I realise that I am flawed. I would tell you about all of my faults, but that would be quite awkward. So, I’ll tell you about one of them: I am pretty grumpy and far, far less gracious than I should be.
A case in point. I was recently in Durban, South Africa, doing some filming for a video for our new campaign (more to come soon!) and I got right on my high horse.
Let me explain.
Durban is a stunningly beautiful, cultural and diverse place. There are amazing beaches, good restaurants and beautiful views. It is green and sunny and warm (really flipping warm!) and generally a pretty amazing place to live. You can wear flip-flops ALL YEAR ROUND!
And, if you visit as a tourist, you might only catch a glimpse that there is another side of Durban.
As with most large cities, if you scratch below the surface the gloss comes off and the city is a very different place.
If you look behind the big hotels, there are people struggling to make a living wage. If you go over the road from the massive houses, there are families living in poverty. Go to some parts of the city, there are girls standing outside churches that are forced to sell themselves so that they have enough money to be able to eat. Drive past the glossy, wealthy malls and you see the shanty town huts perched on the hills just outside.
There is desperation, illness and violence. Underneath the sunny exterior, all is not well.
And it isn’t even that hard to find; the surface is pretty shallow and the underneath deep. Pain and poverty is hidden in plain view.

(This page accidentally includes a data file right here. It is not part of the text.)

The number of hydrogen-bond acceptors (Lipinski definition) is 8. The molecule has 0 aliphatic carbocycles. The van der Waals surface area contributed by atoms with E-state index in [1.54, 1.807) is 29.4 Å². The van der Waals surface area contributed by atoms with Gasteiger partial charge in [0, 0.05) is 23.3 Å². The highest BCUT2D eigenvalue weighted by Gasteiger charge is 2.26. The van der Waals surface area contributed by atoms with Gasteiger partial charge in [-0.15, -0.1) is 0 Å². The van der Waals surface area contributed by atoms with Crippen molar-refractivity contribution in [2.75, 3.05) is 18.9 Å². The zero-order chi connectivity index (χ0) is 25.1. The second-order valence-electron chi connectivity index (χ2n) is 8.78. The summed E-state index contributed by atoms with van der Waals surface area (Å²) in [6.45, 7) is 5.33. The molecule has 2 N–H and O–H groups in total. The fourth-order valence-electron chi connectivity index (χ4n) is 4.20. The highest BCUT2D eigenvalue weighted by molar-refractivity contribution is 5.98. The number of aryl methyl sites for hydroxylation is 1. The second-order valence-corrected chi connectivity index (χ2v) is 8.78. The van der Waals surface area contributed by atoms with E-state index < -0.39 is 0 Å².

On the more positive side we met loads of people who are doing something about it, fighting the good fight and getting stuck in to help alleviate poverty amongst the Durban population. Amazing people, doing some pretty tough and costly work that is changing people’s lives.
But they are the few. (Can you hear my horse trotting in?)
What about the rest? Clip clop. What about the rich, the wealthy, the educated, the “great and the good”. Clip clop, clip clop.
Are they blind? Do they not see what is in front of them? Clip clop, clip clop.
How can people live amongst that and not do anything about it?
There it is. I jumped right up on the horse and it crapped on the floor. My lack of grace turned into judgement of the rich churches and wealthy people. Not out loud, just in my head and heart, leaving me feeling judgmental and sour.
Whilst I was sat there on my horse, getting saddle-sore and grumpy, God whispered to me. Gently, kindly, questioning.
“Simon, what about your own blind spots?”
It stopped me in my tracks. Where are those places in my community that I choose not to look, because it’s too messy or too hard or too scary? Where are the people I ignore, the bruises I don’t see?
It’s difficult to say that we have no idea that there is need both locally or globally; it is right in front of us – the homeless man on the corner, the kid in school who doesn’t have lunch, the TV images of war and starvation, the #IF campaign. All of the global awareness we have makes it hard to say we did not know.
I am choosing to ignore my blind spots.
Jesus told us that the most important things in the law were to “love God and to love your neighbour as you love yourself”.
In this global village, everyone is our neighbour now.
So let’s ask ourselves which of our neighbours are trapped in our blind spots, which issues are we not seeing?
Maybe it’s time that we stopped using our eyes, stopped living by sight and started walking by faith. Maybe it’s then that we will be led to the last, the least and the lost.
Soul Action Project Manager